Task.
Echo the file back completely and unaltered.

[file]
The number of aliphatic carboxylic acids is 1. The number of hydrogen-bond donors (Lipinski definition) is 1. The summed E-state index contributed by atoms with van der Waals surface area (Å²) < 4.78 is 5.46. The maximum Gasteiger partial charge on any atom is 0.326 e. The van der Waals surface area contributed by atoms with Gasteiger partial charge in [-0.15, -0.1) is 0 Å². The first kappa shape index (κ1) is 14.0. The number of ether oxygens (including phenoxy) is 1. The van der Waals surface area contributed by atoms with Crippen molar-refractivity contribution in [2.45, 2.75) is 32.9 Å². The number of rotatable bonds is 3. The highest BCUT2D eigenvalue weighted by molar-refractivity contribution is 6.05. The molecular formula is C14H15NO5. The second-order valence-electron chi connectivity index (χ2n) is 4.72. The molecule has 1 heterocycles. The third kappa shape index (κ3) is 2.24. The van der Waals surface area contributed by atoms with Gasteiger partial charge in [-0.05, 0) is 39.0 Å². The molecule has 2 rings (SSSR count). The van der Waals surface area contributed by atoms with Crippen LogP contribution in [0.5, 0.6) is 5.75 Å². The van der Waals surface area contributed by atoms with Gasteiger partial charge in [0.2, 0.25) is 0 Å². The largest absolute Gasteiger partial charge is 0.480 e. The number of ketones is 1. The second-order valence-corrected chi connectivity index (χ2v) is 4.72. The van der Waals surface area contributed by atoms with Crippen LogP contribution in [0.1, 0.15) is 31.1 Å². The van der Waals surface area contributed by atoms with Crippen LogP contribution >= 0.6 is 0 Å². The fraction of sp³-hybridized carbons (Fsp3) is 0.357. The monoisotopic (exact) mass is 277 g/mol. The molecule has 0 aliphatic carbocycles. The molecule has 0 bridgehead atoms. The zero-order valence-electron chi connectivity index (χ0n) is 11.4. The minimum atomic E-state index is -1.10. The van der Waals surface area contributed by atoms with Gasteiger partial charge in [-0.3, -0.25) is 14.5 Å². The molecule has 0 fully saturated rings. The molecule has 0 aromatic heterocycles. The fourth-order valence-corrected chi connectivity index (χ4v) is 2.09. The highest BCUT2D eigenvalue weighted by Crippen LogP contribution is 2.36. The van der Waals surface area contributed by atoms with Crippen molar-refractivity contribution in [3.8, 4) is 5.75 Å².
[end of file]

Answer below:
The number of aliphatic carboxylic acids is 1. The number of hydrogen-bond donors (Lipinski definition) is 1. The summed E-state index contributed by atoms with van der Waals surface area (Å²) < 4.78 is 5.46. The maximum Gasteiger partial charge on any atom is 0.326 e. The van der Waals surface area contributed by atoms with Gasteiger partial charge in [-0.15, -0.1) is 0 Å². The first kappa shape index (κ1) is 14.0. The number of ether oxygens (including phenoxy) is 1. The van der Waals surface area contributed by atoms with Crippen molar-refractivity contribution in [2.45, 2.75) is 32.9 Å². The number of rotatable bonds is 3. The highest BCUT2D eigenvalue weighted by molar-refractivity contribution is 6.05. The molecular formula is C14H15NO5. The second-order valence-electron chi connectivity index (χ2n) is 4.72. The molecule has 1 heterocycles. The third kappa shape index (κ3) is 2.24. The van der Waals surface area contributed by atoms with Gasteiger partial charge in [-0.05, 0) is 39.0 Å². The molecule has 2 rings (SSSR count). The van der Waals surface area contributed by atoms with Crippen LogP contribution in [0.5, 0.6) is 5.75 Å². The van der Waals surface area contributed by atoms with Gasteiger partial charge in [0.2, 0.25) is 0 Å². The largest absolute Gasteiger partial charge is 0.480 e. The number of ketones is 1. The second-order valence-corrected chi connectivity index (χ2v) is 4.72. The van der Waals surface area contributed by atoms with Crippen LogP contribution in [0.1, 0.15) is 31.1 Å². The van der Waals surface area contributed by atoms with Crippen LogP contribution >= 0.6 is 0 Å². The fraction of sp³-hybridized carbons (Fsp3) is 0.357. The monoisotopic (exact) mass is 277 g/mol. The molecule has 0 aliphatic carbocycles. The molecule has 0 bridgehead atoms. The zero-order valence-electron chi connectivity index (χ0n) is 11.4. The minimum atomic E-state index is -1.10. The van der Waals surface area contributed by atoms with Gasteiger partial charge in [-0.3, -0.25) is 14.5 Å². The molecule has 0 fully saturated rings. The molecule has 0 aromatic heterocycles. The fourth-order valence-corrected chi connectivity index (χ4v) is 2.09. The highest BCUT2D eigenvalue weighted by Crippen LogP contribution is 2.36. The van der Waals surface area contributed by atoms with Crippen molar-refractivity contribution in [3.8, 4) is 5.75 Å².